An exhaustive study of the Kennedy family with focus on the women, starting with Bridget Murphy, an immigrant who married P.J. Kennedy through the grandchildren of the matriarch Rose. Rose is the most interesting subject of this book which was written in 1996, prior to her death. Her rigid compulsive nature is frightening in a mother of nine children, all of whom responded in various ways to their upbringing. The father, Joe, was more beloved, though he too was both a martinet and a libertine. An exhaustive study of the Kennedy family with focus on the women, starting with Bridget Murphy, an immigrant who married P.J. Kennedy through the grandchildren of the matriarch Rose. Rose is the most interesting subject of this book which was written in 1996, prior to her death. Her rigid compulsive nature is frightening in a mother of nine children, all of whom responded in various ways to their upbringing. The father, Joe, was more beloved, though he too was both a martinet and a libertine. The Kennedy family has had more than its share of tragedies, but the way they responded to them can be startling. A lot of denial going on, and in the women much unquestioning devotion to the rules of the Catholic church. The later generations embraced more liberal views, while frequently having problems with alcohol and drugs, issues that also afflicted some of Rose’s children: Pat, Jean and Teddy. As a psychological study, the book has value.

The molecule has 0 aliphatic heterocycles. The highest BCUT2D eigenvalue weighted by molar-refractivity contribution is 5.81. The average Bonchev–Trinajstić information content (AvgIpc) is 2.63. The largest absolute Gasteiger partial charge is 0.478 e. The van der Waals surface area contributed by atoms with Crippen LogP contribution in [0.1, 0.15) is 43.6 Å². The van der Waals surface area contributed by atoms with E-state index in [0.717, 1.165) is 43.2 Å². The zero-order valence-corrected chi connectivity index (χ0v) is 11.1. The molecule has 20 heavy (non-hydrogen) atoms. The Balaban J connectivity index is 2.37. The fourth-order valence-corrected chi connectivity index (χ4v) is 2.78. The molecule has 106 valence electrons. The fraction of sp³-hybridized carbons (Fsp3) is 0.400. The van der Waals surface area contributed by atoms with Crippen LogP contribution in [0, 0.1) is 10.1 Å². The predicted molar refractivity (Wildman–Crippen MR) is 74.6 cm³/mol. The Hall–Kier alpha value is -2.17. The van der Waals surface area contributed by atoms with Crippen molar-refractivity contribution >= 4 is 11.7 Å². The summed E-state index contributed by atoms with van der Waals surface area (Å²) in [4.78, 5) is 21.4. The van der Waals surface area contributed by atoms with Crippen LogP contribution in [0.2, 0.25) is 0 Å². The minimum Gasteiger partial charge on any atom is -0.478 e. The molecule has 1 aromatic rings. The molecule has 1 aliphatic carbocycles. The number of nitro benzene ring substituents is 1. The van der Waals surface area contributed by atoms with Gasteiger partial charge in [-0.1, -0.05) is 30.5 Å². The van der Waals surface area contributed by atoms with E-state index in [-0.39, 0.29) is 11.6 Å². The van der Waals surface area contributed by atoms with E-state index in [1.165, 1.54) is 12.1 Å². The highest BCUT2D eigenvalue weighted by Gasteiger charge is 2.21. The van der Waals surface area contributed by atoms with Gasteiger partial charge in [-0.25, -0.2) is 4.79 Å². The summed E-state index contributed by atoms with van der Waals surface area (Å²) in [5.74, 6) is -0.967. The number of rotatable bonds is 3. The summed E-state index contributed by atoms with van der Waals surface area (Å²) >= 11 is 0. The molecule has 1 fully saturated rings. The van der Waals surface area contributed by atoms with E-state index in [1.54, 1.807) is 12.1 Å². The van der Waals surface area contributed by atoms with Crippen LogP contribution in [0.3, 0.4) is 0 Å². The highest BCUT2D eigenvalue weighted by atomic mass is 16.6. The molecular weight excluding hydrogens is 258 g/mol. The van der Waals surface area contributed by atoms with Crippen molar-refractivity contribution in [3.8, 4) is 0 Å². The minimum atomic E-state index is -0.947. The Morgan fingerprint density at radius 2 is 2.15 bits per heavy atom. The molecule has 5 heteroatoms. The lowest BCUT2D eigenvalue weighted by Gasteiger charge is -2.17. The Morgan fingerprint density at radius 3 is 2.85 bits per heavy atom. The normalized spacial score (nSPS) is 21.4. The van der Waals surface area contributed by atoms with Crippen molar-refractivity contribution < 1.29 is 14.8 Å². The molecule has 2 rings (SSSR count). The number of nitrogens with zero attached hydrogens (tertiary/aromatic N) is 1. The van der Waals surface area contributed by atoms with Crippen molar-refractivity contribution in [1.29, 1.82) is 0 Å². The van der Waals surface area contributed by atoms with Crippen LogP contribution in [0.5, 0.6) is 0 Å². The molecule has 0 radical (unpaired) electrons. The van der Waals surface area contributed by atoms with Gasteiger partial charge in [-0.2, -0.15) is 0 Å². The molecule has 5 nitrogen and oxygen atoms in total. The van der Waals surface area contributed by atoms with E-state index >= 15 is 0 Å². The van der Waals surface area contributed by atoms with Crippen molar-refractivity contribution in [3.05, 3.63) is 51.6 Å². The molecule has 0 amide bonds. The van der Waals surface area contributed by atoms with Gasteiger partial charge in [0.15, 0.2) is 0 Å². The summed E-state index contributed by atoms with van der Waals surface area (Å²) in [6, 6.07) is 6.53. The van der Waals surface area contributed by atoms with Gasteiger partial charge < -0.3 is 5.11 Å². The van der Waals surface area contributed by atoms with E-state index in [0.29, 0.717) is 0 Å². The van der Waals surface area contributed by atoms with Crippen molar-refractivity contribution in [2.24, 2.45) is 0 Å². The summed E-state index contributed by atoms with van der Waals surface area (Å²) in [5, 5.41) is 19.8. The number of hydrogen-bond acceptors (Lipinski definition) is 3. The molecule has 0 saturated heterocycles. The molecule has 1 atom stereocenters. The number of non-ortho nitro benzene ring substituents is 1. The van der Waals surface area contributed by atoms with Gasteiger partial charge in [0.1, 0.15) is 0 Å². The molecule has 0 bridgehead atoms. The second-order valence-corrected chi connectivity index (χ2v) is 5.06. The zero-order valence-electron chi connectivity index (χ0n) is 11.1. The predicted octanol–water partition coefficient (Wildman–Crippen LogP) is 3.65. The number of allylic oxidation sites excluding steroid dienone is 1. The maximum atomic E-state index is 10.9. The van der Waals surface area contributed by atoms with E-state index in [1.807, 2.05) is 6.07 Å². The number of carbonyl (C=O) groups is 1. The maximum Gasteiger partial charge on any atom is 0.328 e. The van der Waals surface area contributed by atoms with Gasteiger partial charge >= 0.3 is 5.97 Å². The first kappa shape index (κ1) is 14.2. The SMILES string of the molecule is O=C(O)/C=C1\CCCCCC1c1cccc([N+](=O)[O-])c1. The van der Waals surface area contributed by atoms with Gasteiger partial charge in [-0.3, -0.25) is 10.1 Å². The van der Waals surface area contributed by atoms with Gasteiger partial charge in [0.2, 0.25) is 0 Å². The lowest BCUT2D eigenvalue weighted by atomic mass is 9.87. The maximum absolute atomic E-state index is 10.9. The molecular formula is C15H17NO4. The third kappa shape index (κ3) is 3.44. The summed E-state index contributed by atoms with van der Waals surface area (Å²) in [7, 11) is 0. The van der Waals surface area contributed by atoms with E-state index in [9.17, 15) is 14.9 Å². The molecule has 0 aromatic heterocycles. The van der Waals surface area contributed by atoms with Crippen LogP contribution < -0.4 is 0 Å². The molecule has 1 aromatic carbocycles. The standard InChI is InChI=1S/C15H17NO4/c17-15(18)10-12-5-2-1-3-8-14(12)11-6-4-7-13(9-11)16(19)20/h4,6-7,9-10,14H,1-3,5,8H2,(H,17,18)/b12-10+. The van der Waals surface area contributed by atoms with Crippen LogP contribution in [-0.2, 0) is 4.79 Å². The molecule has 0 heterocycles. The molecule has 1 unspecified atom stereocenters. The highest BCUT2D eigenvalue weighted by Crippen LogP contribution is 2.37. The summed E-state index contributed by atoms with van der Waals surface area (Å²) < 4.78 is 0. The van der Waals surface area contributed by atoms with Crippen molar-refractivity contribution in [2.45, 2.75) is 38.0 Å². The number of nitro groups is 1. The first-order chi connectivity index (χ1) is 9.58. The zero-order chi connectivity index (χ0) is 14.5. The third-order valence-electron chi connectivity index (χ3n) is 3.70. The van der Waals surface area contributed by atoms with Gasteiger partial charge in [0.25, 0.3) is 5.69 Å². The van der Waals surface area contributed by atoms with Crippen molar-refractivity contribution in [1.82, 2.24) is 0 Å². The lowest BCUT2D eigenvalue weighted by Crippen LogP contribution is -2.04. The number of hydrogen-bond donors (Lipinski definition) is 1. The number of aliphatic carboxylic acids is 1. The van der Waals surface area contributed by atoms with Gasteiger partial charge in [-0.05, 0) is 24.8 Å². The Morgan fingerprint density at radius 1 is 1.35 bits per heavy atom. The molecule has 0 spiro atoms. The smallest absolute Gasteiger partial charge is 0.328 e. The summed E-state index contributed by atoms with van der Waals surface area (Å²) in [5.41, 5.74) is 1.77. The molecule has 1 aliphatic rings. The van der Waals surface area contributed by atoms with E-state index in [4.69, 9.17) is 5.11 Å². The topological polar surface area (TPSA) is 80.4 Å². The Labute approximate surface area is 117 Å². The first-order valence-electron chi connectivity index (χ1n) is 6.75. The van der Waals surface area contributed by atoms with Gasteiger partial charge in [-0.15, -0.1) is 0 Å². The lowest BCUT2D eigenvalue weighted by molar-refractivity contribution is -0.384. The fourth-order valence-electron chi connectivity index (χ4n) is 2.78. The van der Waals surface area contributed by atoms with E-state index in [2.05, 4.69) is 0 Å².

14. 4 out of 5

    Susan

    I read "The Kennedy Men" so just had to get this one. An extremely interesting read. I especially enjoyed the early history. The book does become hard to get through in certain different places but I guess that's difficult to avoid in something this long-800 pages. I got tired of Kathleen Kennedy's debutante days pretty quickly and the ending sort of dragged,but no other real complaints.I would like to know ,however,why there was no mention of Josie Hannan Fitzgerald's death? Seeing as she was I read "The Kennedy Men" so just had to get this one. An extremely interesting read. I especially enjoyed the early history. The book does become hard to get through in certain different places but I guess that's difficult to avoid in something this long-800 pages. I got tired of Kathleen Kennedy's debutante days pretty quickly and the ending sort of dragged,but no other real complaints.I would like to know ,however,why there was no mention of Josie Hannan Fitzgerald's death? Seeing as she was Rose Kennedy's mother and discussed at length in the first few chapters,shouldn't it have merited a mention? The death of Rose's father is enclosed,yet the last we hear of Josie is she has gotten old and that's it. Strikes me as odd since this is called "The Kennedy WOMEN".